British and Irish relationship should be based on equal respect, says Starmer

UK Labour leader says Anglo-Irish relations dominated by Brexit but had rich history

British Labour party leader Keir Starmer has called for a relationship between Britain and Ireland based on equal respect that acknowledges both governments’ roles as co-guarantors of the Belfast Agreement rather than simply consultees.

He said the relationship had been dominated by Brexit in recent years but it had a rich and long history that was bigger than the current dispute over the Northern Ireland protocol.

“The Good Friday [Belfast] Agreement of course is absolutely crucial in that. I had the privilege of working in Northern Ireland for five years, implementing parts of the Good Friday Agreement, in particular the change from the RUC to the Police Service of Northern Ireland and everything that that entails in it,” he said.

“And I felt they were some of the most uplifting years in my working life because there was so much progress going on, so much change going on. You could feel it, you could see it, you could sense it when you were there. And that has given me a really strong sense of the importance of that partnership.


“The relationship requires respect, equal respect and understanding of what it means to be a country and to have that status, that friendship, that relationship and that respect.”

Mr Starmer was speaking at the Labour Party Irish Society’s St Patrick’s Day reception at the London Irish Centre in Camden, which is in his constituency of of Holborn and St Pancras. Other speakers included Trade Union Congress (TUC) general secretary Frances O’Grady, Labour MP Conor McGinn, who chairs Westminster All-Party Parliamentary Group on the Irish in Britain and Adrian O’Neill, Ireland’s ambassador to Britain.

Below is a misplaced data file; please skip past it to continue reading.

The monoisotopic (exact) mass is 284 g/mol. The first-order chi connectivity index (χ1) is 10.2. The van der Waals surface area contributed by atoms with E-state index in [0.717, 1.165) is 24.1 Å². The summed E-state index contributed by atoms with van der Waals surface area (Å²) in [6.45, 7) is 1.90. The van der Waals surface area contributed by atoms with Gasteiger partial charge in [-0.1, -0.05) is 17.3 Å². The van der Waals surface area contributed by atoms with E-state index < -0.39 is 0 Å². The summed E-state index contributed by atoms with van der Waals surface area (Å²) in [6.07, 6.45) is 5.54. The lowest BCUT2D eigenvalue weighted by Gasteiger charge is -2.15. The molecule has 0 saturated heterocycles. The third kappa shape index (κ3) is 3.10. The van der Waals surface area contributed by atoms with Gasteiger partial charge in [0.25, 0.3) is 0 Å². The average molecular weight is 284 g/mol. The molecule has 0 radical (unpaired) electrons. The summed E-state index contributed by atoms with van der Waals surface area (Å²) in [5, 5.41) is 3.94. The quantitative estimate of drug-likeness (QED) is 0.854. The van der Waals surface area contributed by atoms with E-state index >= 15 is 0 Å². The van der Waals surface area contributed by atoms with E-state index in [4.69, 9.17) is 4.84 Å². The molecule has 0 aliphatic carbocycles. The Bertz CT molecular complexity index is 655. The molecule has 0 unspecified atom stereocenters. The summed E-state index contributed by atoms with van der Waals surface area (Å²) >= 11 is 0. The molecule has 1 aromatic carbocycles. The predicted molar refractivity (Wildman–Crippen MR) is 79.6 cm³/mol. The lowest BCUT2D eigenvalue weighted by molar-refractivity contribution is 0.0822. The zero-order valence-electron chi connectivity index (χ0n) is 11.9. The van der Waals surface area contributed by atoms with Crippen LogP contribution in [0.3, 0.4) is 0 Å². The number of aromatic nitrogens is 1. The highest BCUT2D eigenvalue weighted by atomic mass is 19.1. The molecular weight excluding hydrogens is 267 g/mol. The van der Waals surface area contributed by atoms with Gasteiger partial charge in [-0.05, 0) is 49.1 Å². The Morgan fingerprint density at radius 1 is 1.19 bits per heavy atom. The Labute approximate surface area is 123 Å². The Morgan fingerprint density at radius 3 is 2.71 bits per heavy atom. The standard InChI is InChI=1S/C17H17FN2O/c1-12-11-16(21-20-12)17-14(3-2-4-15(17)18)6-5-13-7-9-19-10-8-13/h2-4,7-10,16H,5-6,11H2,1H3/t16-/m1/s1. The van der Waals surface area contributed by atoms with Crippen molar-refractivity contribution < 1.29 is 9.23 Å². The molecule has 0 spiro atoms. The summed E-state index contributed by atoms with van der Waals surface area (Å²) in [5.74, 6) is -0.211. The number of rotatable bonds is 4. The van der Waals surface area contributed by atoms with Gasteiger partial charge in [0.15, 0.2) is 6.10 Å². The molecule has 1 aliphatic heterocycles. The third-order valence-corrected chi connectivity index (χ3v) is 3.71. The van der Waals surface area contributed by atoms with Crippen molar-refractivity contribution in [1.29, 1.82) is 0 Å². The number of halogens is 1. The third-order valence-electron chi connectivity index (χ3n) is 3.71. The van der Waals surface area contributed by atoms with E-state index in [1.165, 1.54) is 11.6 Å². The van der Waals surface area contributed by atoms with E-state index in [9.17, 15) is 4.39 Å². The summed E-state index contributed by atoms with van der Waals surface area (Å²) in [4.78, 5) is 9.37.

Mr O’Neill said that this year’s St Patrick’s Day events in London had been conceived as a celebratory return to personal contact after two years of the coronavirus pandemic but they had been overshadowed by the war in Ukraine.

“To some extent, we have to kind of dial it down a little bit or at least recognise that while we are enjoying this opportunity to meet in person and celebrate all the things that we really cherish, our democracy, our human rights, our independence, sovereignty, all of those core values that they are absolutely now being trampled on in Ukraine,” he said.

“In Ireland, we’re working very, very closely with the UK, with the US with like-minded partners in the Security Council of the UN, within the EU, the Human Rights Council in Geneva, the International Criminal Court, using all the mechanisms at our disposal to isolate and increase pressure on Putin and his regime.”

Denis Staunton

Denis Staunton

Denis Staunton is China Correspondent of The Irish Times